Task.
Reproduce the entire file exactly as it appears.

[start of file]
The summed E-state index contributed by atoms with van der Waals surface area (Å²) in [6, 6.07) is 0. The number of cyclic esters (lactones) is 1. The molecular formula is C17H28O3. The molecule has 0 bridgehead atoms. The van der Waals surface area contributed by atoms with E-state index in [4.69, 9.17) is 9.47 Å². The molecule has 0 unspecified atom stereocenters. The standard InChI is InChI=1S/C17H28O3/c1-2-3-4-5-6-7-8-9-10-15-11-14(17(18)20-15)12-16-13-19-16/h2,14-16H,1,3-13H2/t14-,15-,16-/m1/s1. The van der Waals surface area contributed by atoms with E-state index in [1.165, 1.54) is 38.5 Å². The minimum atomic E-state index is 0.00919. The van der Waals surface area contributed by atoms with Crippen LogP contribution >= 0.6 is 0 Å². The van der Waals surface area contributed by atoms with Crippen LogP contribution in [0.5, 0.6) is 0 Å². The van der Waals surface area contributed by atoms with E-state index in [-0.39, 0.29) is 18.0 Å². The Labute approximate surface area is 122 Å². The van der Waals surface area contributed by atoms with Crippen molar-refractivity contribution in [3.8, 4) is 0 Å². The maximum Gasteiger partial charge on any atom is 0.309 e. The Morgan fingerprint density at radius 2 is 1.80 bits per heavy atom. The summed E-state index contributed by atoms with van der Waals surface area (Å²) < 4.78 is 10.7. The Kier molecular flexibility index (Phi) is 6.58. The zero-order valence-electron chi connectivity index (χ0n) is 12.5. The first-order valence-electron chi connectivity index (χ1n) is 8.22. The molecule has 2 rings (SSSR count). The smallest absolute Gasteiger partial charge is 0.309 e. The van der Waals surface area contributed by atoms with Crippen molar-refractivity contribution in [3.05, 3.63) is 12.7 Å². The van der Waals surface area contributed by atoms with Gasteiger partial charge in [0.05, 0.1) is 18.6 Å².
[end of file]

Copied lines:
The summed E-state index contributed by atoms with van der Waals surface area (Å²) in [6, 6.07) is 0. The number of cyclic esters (lactones) is 1. The molecular formula is C17H28O3. The molecule has 0 bridgehead atoms. The van der Waals surface area contributed by atoms with E-state index in [4.69, 9.17) is 9.47 Å². The molecule has 0 unspecified atom stereocenters. The standard InChI is InChI=1S/C17H28O3/c1-2-3-4-5-6-7-8-9-10-15-11-14(17(18)20-15)12-16-13-19-16/h2,14-16H,1,3-13H2/t14-,15-,16-/m1/s1. The van der Waals surface area contributed by atoms with E-state index in [1.165, 1.54) is 38.5 Å². The minimum atomic E-state index is 0.00919. The van der Waals surface area contributed by atoms with Crippen LogP contribution >= 0.6 is 0 Å². The van der Waals surface area contributed by atoms with Crippen LogP contribution in [0.5, 0.6) is 0 Å². The van der Waals surface area contributed by atoms with E-state index in [-0.39, 0.29) is 18.0 Å². The Labute approximate surface area is 122 Å². The van der Waals surface area contributed by atoms with Crippen molar-refractivity contribution in [3.8, 4) is 0 Å². The maximum Gasteiger partial charge on any atom is 0.309 e. The Morgan fingerprint density at radius 2 is 1.80 bits per heavy atom. The summed E-state index contributed by atoms with van der Waals surface area (Å²) < 4.78 is 10.7. The Kier molecular flexibility index (Phi) is 6.58. The zero-order valence-electron chi connectivity index (χ0n) is 12.5. The first-order valence-electron chi connectivity index (χ1n) is 8.22. The molecule has 2 rings (SSSR count). The smallest absolute Gasteiger partial charge is 0.309 e. The van der Waals surface area contributed by atoms with Crippen molar-refractivity contribution in [3.05, 3.63) is 12.7 Å². The van der Waals surface area contributed by atoms with Gasteiger partial charge in [0.05, 0.1) is 18.6 Å².